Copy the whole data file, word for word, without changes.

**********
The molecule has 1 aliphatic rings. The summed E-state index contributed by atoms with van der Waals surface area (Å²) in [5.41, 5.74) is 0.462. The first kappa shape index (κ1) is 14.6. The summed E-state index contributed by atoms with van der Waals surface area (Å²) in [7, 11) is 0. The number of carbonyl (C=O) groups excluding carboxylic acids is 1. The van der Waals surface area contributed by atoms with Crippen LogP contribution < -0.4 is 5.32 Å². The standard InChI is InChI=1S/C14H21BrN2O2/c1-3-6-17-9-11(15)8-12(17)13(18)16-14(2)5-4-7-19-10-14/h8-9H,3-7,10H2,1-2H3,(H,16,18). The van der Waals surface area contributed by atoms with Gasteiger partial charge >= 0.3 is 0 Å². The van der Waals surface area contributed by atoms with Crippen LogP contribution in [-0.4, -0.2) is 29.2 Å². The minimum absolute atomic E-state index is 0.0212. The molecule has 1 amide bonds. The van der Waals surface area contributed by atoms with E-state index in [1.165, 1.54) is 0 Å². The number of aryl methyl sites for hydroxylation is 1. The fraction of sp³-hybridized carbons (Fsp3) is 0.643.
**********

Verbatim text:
The molecule has 1 aliphatic rings. The summed E-state index contributed by atoms with van der Waals surface area (Å²) in [5.41, 5.74) is 0.462. The first kappa shape index (κ1) is 14.6. The summed E-state index contributed by atoms with van der Waals surface area (Å²) in [7, 11) is 0. The number of carbonyl (C=O) groups excluding carboxylic acids is 1. The van der Waals surface area contributed by atoms with Crippen LogP contribution < -0.4 is 5.32 Å². The standard InChI is InChI=1S/C14H21BrN2O2/c1-3-6-17-9-11(15)8-12(17)13(18)16-14(2)5-4-7-19-10-14/h8-9H,3-7,10H2,1-2H3,(H,16,18). The van der Waals surface area contributed by atoms with Gasteiger partial charge >= 0.3 is 0 Å². The van der Waals surface area contributed by atoms with Crippen LogP contribution in [-0.4, -0.2) is 29.2 Å². The minimum absolute atomic E-state index is 0.0212. The molecule has 1 amide bonds. The van der Waals surface area contributed by atoms with E-state index in [1.165, 1.54) is 0 Å². The number of aryl methyl sites for hydroxylation is 1. The fraction of sp³-hybridized carbons (Fsp3) is 0.643.